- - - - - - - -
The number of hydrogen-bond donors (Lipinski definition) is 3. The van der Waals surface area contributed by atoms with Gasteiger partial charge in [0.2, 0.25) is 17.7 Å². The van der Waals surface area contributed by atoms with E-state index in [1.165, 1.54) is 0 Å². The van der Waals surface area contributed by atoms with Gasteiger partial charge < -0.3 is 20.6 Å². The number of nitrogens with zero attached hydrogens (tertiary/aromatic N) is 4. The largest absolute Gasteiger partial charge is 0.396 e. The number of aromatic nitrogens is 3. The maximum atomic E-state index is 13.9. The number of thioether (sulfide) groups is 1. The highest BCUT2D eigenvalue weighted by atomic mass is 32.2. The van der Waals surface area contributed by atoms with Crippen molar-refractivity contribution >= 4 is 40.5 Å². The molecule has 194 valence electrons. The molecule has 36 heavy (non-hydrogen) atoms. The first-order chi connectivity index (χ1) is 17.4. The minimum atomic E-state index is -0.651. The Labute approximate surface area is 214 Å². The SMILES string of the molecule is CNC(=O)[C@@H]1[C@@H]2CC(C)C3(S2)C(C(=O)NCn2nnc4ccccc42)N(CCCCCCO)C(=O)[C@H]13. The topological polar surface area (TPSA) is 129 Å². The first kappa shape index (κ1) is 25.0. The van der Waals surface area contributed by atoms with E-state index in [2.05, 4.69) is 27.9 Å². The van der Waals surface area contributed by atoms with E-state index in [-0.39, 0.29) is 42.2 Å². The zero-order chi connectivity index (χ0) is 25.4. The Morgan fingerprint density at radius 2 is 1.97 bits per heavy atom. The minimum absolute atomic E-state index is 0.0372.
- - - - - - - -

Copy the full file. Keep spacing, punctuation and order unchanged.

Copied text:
The number of hydrogen-bond donors (Lipinski definition) is 3. The van der Waals surface area contributed by atoms with Gasteiger partial charge in [0.2, 0.25) is 17.7 Å². The van der Waals surface area contributed by atoms with E-state index in [1.165, 1.54) is 0 Å². The van der Waals surface area contributed by atoms with Gasteiger partial charge < -0.3 is 20.6 Å². The number of nitrogens with zero attached hydrogens (tertiary/aromatic N) is 4. The largest absolute Gasteiger partial charge is 0.396 e. The number of aromatic nitrogens is 3. The maximum atomic E-state index is 13.9. The number of thioether (sulfide) groups is 1. The highest BCUT2D eigenvalue weighted by atomic mass is 32.2. The van der Waals surface area contributed by atoms with Crippen molar-refractivity contribution >= 4 is 40.5 Å². The molecule has 194 valence electrons. The molecule has 36 heavy (non-hydrogen) atoms. The first-order chi connectivity index (χ1) is 17.4. The minimum atomic E-state index is -0.651. The Labute approximate surface area is 214 Å². The SMILES string of the molecule is CNC(=O)[C@@H]1[C@@H]2CC(C)C3(S2)C(C(=O)NCn2nnc4ccccc42)N(CCCCCCO)C(=O)[C@H]13. The topological polar surface area (TPSA) is 129 Å². The first kappa shape index (κ1) is 25.0. The van der Waals surface area contributed by atoms with E-state index in [2.05, 4.69) is 27.9 Å². The van der Waals surface area contributed by atoms with E-state index in [-0.39, 0.29) is 42.2 Å². The zero-order chi connectivity index (χ0) is 25.4. The Morgan fingerprint density at radius 2 is 1.97 bits per heavy atom. The minimum absolute atomic E-state index is 0.0372.